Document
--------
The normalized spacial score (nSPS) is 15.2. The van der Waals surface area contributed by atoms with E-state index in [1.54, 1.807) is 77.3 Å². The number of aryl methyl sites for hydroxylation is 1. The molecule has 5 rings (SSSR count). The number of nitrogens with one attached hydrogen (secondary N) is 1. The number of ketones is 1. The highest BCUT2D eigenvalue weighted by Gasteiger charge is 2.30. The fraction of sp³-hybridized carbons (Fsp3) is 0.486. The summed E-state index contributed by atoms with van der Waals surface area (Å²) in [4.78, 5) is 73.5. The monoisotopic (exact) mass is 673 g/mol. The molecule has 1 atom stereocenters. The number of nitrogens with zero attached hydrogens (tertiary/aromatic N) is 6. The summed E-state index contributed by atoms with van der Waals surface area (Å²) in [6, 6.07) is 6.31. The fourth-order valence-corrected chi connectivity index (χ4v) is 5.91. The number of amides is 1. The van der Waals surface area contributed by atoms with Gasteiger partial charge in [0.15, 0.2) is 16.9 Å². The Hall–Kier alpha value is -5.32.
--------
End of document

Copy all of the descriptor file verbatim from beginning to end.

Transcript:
The normalized spacial score (nSPS) is 15.2. The van der Waals surface area contributed by atoms with E-state index in [1.54, 1.807) is 77.3 Å². The number of aryl methyl sites for hydroxylation is 1. The molecule has 5 rings (SSSR count). The number of nitrogens with one attached hydrogen (secondary N) is 1. The number of ketones is 1. The highest BCUT2D eigenvalue weighted by Gasteiger charge is 2.30. The fraction of sp³-hybridized carbons (Fsp3) is 0.486. The summed E-state index contributed by atoms with van der Waals surface area (Å²) in [4.78, 5) is 73.5. The monoisotopic (exact) mass is 673 g/mol. The molecule has 1 atom stereocenters. The number of nitrogens with zero attached hydrogens (tertiary/aromatic N) is 6. The summed E-state index contributed by atoms with van der Waals surface area (Å²) in [6, 6.07) is 6.31. The fourth-order valence-corrected chi connectivity index (χ4v) is 5.91. The number of amides is 1. The van der Waals surface area contributed by atoms with Gasteiger partial charge in [0.15, 0.2) is 16.9 Å². The Hall–Kier alpha value is -5.32.